Neighbors shared mixed reviews on the new Vikings stadium design, but welcomed its neighborhood impact.
From the moment the first images of the new Vikings stadium flashed across the big screen at the Guthrie Theater on Monday, Dean Jacobson liked what he saw.
The pivoting glass doors. The see-through ceiling. The angled roof line that peaks to the west. The ship-like profile and jagged prow against the backdrop of a majestic downtown skyline.
It was more than the 72-year-old Elliot Park resident thought he’d see in the design of a stadium destined to replace the bland and bloated Metrodome.
“It’s just spectacular,” said Jacobson, who can see the Dome’s pillowlike top from his living room window seven blocks away. “I think this one will be here 100 years from now. It’s going to be a classic piece of great architecture for this era.”
In the week that has passed since the first renderings of the nearly billion-dollar stadium were unveiled, second-guessers have pounced and praised. Some think it’s too bulky, too gaudy and too futuristic. Others applaud the bold, glassy look of a design that, from most angles, appears more like a ship than a professional football stadium.
Yet for all the feedback, pro and con, it’s in the neighborhoods closest to the stadium where the design might matter most. It’s there, on the streets of Elliot Park south of the Dome to the Mill District that lines the banks of the Mississippi River, where residents, merchants and workers must live with the massive new NFL venue long after the fourth quarter ends.
Amid last week’s glitz and hype, reviews were mixed.
While Jacobson, a semiretired accountant, saw “a big diamond” on the skyline, Heather Dalzen, manager at the Band Box Diner in Elliot Park, saw something that’s “pretty Space Age.”
David Tinjum, who lives in a condominium near the Guthrie and has a balcony view of the Dome and the new stadium site, said the design evokes images of “icebergs and Vikings ships.” He said he liked what he has seen so far, but wants more details before judging.
At 1.6 million square feet, the new stadium will dominate downtown’s east end and dwarf the eyesore it replaces, weighing in at nearly twice the size and standing 100 feet taller.
Fans will enter at one of four major entrances, with the grand gateway featuring five 95-foot-high pivoting glass doors that face downtown.
The building’s facade will be made up of a mix of glazed glass curtain wall and metal panels that change tone in sunlight. Its roof will be one-half hard decking, with the remainder covered by ETFE, a transparent polymer that was used to cover the outside of the Beijing National Aquatics Center, also known as the “Water Cube,” site of the 2008 Olympic swimming competition.
Millie Schafer, an Elliot Park homeowner for the past 40 years, called it a “beautiful building,” but added that she wonders how “those big glass doors” will hold up over time.
She also questioned the durability of the ETFE, a material that has been used extensively in sports venues in other countries, but not in the U.S.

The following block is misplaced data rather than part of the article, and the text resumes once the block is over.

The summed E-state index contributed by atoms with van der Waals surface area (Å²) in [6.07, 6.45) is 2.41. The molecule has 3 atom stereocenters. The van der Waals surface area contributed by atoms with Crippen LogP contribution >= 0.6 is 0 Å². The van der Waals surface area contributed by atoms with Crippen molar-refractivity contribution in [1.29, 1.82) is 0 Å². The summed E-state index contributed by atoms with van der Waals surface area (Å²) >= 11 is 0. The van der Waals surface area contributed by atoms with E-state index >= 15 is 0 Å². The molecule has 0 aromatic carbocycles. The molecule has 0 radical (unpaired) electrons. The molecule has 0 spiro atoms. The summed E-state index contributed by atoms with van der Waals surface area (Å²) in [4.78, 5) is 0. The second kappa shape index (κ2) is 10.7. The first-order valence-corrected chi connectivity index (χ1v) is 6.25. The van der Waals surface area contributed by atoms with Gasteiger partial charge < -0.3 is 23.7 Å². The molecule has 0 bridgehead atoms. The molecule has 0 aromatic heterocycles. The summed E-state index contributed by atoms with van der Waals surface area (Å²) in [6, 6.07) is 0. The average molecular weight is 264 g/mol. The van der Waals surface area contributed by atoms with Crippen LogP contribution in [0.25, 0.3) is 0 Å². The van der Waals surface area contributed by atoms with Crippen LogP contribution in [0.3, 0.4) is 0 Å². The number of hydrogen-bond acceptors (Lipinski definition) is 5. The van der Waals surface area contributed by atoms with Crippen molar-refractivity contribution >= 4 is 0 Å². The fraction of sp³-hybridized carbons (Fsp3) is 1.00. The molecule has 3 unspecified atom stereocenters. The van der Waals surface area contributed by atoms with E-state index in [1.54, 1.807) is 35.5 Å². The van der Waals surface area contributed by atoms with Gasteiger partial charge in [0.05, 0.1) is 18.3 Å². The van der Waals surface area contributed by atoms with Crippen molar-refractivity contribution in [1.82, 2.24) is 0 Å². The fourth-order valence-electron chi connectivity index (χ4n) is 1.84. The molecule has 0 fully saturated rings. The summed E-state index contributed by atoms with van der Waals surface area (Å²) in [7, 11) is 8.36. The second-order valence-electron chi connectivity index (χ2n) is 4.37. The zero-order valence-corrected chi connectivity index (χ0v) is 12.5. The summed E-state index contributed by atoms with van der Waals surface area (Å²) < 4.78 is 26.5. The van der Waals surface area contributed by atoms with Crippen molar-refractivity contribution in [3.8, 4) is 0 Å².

“I kind of wonder how proven that roof material is,” said Schafer, who has watched the Teflon top of the Metrodome collapse several times over 30 years.
Judy Borger, a Mill District resident who is a member of the city’s stadium implementation committee, which must review and approve the design before it goes to planners and, ultimately, the City Council, wondered at a recent meeting whether fans sitting under the transparent portion of the roof will get too hot from sunlight.
That said, she was pleased that HKS Inc., the project architect, chose a fixed roof over a retractable one, because it allows the team and stadium authority to spend more on other stadium features.
“It’s growing on me,” she said of the design. “As I sit and listen to the logic behind the decisions that were made, they seem reasonable to me.”
Not ‘another jelly roll’
David Fields, a longtime Elliot Park resident and the neighborhood’s community development coordinator, said he was especially pleased that the stadium is asymmetrical in shape and won’t be another circular “jelly roll” like the Dome.
He said the extra entrances, combined with the heavy use of glass and see-through roof material, will also make the venue more inviting than its dated predecessor.
“It’s an attraction in and of itself,” Fields said. “When you first look at it, you don’t associate it with a sports facility. You don’t associate it with a brawny, masculine game. In fact, I can see some Vikings fans seeing it as being too dainty. It could be an opera house.”
Said Barb Lotti, a dental assistant at the nearby Hennepin County Medical Center, just down the block from the Dome, “I was kind of for a retractable roof, but this gives you light and an outdoor feel without the elements and without getting wet.”
Fields said any concerns that the building will be too overwhelming for its surroundings will likely diminish if, and when, nearby development materializes.
He said last week’s announcement by developer Ryan Cos. that it plans to build a $400 million office, housing and retail complex that would include two 20-story office towers on five blocks near the Metrodome, currently owned by the Star Tribune, could not only soften the stadium’s impact on the eastern downtown skyline, but lead to more development.
“Some people in the neighborhood might never set foot in the stadium,” she said. “But they are definitely going to be touched by what goes up around it.”
Richard Meryhew • 612-673-4425